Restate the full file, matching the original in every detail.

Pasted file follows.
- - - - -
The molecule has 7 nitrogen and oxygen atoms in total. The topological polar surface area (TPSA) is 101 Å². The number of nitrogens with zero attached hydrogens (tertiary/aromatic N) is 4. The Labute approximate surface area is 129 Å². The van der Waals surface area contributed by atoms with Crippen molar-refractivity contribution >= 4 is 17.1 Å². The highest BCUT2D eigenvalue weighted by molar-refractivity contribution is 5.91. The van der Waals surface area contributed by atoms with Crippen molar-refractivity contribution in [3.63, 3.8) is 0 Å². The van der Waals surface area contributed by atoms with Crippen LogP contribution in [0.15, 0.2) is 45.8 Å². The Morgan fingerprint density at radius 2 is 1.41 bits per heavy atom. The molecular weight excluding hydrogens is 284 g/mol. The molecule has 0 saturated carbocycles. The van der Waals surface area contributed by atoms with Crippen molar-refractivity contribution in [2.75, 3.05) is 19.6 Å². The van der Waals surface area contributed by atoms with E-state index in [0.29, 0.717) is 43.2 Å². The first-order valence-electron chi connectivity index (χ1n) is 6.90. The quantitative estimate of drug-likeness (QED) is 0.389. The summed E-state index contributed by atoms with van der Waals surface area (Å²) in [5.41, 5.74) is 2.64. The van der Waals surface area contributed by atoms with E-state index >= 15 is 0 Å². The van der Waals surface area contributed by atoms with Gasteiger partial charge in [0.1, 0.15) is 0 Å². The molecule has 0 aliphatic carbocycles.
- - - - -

The molecule has 7 nitrogen and oxygen atoms in total. The topological polar surface area (TPSA) is 101 Å². The number of nitrogens with zero attached hydrogens (tertiary/aromatic N) is 4. The Labute approximate surface area is 129 Å². The van der Waals surface area contributed by atoms with Crippen molar-refractivity contribution >= 4 is 17.1 Å². The highest BCUT2D eigenvalue weighted by molar-refractivity contribution is 5.91. The van der Waals surface area contributed by atoms with Crippen molar-refractivity contribution in [3.63, 3.8) is 0 Å². The van der Waals surface area contributed by atoms with Crippen LogP contribution in [0.15, 0.2) is 45.8 Å². The Morgan fingerprint density at radius 2 is 1.41 bits per heavy atom. The molecular weight excluding hydrogens is 284 g/mol. The molecule has 0 saturated carbocycles. The van der Waals surface area contributed by atoms with Crippen molar-refractivity contribution in [2.75, 3.05) is 19.6 Å². The van der Waals surface area contributed by atoms with E-state index in [0.29, 0.717) is 43.2 Å². The first-order valence-electron chi connectivity index (χ1n) is 6.90. The quantitative estimate of drug-likeness (QED) is 0.389. The summed E-state index contributed by atoms with van der Waals surface area (Å²) in [5.41, 5.74) is 2.64. The van der Waals surface area contributed by atoms with E-state index >= 15 is 0 Å². The van der Waals surface area contributed by atoms with Gasteiger partial charge in [0.1, 0.15) is 0 Å². The molecule has 0 aliphatic carbocycles.